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A finalist for the National Book Award for her 1995 novel, La Casa de la Laguna, Rosario Ferre is one of Latin America's most original and important writers. In the four stories that make up Maldito Amor Ferre explores the history of political and cultural struggle in her native Puerto Rico.
|Publisher:||Knopf Doubleday Publishing Group|
|Edition description:||Spanish-language Edition|
|Product dimensions:||5.10(w) x 8.00(h) x 0.50(d)|
About the Author
Rosario Ferré nació en 1938 en Ponce, una ciudad en las costa sur de Puerto Rico. Se graduó en el año 1960 de Manjattanville College con un título en literature inglesa. Luego obtuvo una maestría en literature española y latinoamericana en la Universidad de Puerto Rico, y años mas tarde, recibó su doctorado de la Universidad de Maryland.
Comenzó a escribir en la década de los años setenta como redactora y editora de la revista literaria Zona: Carga y Descarga, en la cual se publicaban trabajos de jóvenes escritores puertorriqueños. Colaboradora asidua de los rotativos El Nueva Día y el San Juan Star, Rosario Ferré ha explorado todos los géneros literarios al publicar relatos, poesía, ensayos, biografías y cuatro novelas. Fue galardonada con el premio Liberaturpries del 1992 en Francfort del main (Alemania), y la versión de lengua inglesa de su novela La casa de la laguna quedó como finalista del premio literario estadounidese National Book Award.
Rosario Ferré es reconocida hoy como una de las escritoras más importantes de Puerto Rico.
Most Helpful Customer Reviews
Ignore the haters! Every story has its ups and downs. If it was ACTION! ACTION! ACTION! the whole time, people would hate it. Keep doin what you do! :)
You vary good at writing and a fast lerner of mistakes but you cloud be more descriptive.
What are you talking about? It was awesome. It keeps getting better. Lovelovelove this. You're are fantabulous!
It was still very good, but not as good as the last one.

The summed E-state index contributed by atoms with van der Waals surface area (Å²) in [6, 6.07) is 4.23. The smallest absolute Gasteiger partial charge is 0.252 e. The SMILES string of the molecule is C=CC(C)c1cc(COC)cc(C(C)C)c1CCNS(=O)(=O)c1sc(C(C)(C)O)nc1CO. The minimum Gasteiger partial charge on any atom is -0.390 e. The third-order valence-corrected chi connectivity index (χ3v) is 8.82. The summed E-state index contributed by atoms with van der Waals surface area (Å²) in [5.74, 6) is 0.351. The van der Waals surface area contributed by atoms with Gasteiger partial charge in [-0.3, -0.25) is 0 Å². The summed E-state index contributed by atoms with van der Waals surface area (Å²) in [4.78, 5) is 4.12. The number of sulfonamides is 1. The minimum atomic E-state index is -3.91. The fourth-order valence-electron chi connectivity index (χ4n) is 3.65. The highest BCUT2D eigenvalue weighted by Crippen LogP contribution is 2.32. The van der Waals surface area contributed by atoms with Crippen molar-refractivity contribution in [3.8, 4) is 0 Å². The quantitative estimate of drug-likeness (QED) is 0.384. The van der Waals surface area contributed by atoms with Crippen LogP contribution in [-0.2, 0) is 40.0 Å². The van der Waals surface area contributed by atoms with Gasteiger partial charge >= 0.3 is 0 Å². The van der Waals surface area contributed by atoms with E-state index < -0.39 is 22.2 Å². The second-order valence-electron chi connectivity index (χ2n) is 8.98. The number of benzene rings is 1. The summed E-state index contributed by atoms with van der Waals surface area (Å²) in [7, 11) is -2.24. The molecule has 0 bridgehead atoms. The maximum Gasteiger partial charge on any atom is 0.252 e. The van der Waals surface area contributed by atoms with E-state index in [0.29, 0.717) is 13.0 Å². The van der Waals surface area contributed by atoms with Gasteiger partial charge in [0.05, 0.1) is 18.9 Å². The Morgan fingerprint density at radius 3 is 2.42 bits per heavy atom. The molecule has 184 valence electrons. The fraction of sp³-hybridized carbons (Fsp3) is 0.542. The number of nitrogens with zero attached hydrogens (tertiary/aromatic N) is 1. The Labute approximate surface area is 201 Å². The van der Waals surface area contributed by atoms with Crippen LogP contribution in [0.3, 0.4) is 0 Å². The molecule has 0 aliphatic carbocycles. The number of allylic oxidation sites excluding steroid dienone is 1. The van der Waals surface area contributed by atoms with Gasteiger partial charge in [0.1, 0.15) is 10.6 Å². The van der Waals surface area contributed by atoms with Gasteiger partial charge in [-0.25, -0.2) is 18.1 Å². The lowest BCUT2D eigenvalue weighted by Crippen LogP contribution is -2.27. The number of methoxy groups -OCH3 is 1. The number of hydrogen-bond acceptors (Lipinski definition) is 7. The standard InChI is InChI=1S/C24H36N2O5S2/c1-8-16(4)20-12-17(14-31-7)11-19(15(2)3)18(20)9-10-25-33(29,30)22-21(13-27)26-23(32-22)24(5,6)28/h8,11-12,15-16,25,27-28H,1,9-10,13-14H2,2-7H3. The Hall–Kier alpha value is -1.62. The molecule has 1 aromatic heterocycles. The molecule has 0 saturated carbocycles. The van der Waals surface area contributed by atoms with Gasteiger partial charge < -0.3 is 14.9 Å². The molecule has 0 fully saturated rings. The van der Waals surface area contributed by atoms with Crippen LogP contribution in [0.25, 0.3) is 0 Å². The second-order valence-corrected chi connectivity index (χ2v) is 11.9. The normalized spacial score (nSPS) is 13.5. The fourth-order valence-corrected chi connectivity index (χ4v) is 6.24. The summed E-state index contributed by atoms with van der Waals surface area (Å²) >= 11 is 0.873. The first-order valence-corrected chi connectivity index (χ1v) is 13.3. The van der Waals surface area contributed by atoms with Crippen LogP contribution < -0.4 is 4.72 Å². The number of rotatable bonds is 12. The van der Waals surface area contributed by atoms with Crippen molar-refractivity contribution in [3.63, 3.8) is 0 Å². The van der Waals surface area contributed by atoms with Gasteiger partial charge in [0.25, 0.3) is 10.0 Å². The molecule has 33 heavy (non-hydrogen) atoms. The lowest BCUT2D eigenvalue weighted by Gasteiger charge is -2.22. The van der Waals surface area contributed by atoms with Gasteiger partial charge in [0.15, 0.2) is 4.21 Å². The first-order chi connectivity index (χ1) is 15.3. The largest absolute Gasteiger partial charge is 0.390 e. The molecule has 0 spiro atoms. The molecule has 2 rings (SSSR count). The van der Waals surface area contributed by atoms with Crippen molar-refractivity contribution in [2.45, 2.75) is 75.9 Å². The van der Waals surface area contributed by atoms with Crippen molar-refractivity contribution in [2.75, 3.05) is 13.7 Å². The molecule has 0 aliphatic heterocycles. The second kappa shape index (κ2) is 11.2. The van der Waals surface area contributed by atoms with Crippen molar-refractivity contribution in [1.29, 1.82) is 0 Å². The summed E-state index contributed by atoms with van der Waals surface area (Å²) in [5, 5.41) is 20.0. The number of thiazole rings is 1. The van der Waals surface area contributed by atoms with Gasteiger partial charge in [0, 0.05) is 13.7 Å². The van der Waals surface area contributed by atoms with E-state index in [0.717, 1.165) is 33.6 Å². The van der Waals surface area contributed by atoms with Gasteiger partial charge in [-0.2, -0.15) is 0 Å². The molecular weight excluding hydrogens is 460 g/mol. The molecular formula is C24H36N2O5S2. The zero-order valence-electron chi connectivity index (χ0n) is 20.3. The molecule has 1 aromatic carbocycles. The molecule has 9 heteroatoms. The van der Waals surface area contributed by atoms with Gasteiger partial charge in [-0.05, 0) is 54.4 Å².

The girl grabbed my arm. I jumped. She saw the lady with snakes for hair...too? Quick as lightning, she shoved me behind a pillar and pulled out-<p> An iPhone 5.<p> As she clutched the phone in her palms, it began to morph. Soon it was not an iPhone anymore - it was a sword, the blade curved, three feet of wicked silver steel.<p> I closed my eyes, shuddering. Hearing nothing out of the ordinary, l slowly opened my eyes, just in time to see the girl simply stick her sword through the monster lady. With an unearthly screech, the medusa collapsed, turning into a puff of yellow dust.<br> "That was easy," the girl said casually, tossing her obsidian-black hair, hair so long that it brushed the back of her thighs. The sword was once again a smartphone, and she slipped it into her jeans pocket.<br> "Wha - what - h-how did you-" l spluttered, standing up using the column for support. "H-how did you - do that??"<br> The girl sighed. "Evanessa, do you know what demigods are?"<br> "Errrrrr...no."<br> As far as mornings go, this certainly was an eventful one. Step off the school bus and get confronted by an evil snake-haired lady. Have what you thought to be a perfectly normal girl make a cell phone turn into a sword (a SWORD, of all things) and stab the lady. Now she's talking to you about something called a demigod. The perfect picture of a normal school morning.<br> The girl sighed again. "Demigods are the children of Greek gods. They can see through the Mist and usually have learning disabilities. You're a demigod. I'm a demigod."<br> "What??"<br> "My name is Keira Wolf. I'm a daughter of Athena."<br> If l had not seen her demolish a snake-headed woman with an iPhone-turned-sword, l would have scoffed. But this situation was different.<br> "How do you know my name?" I asked as she grabbed my wrist.<br> "Long story." Keira pulled me towards the school grounds, away from Brighton's entrance.<br> "H-hey!" I yelled, pulling back. "Where are you taking me? Stop!"<br> "I'm going there." Keira pointed. It was a fountain with pennies glinting from the crystalline bottom . "Why?" I questioned.<br> She ignored me. From a pocket Keira withdrew a round gold coin with weird writing on it. Ancient Greek! I was reminded of a Social Studies class back in fifth grade, where the teacher taught the class the ancient Greek alphabet and how it shaped the modern English alphabet.<p> Keira tossed the coin in. It landed with a tiny plop and sank, turning, the light flashing off its polished faces. "Iris, O Goddess of the Rainbow," Keira recited. "Accept my offering."<br> Weird. The words she had just spoken sounded almost like a line from a My Little Pony movie. But Keira seemed utterly serious. Suddenly a mist drifted up out of the fountain's depths and hung right in front of her.<br> "Show me Chiron," Keira told the mist, "of Camp Half-Blood."<br> Weirder and weirder. In fact, this entire morning had been weird. A part of me didn't believe Keira; how could the Olympians be real? But then again, if l wasn't what she called a "demigod," how could l see weird monsters when nobody else could? And how could she know my name?<p> Suddenly, l gasped. A face had appeared in the mist, a middle-aged dude with scruffy brown hair, stubble, and intense, but warm, brown eyes. The face turned to me. "So..." he said. "Evanessa. You are about to leave for a new refuge, a place you will soon call home: Camp Half-Blood."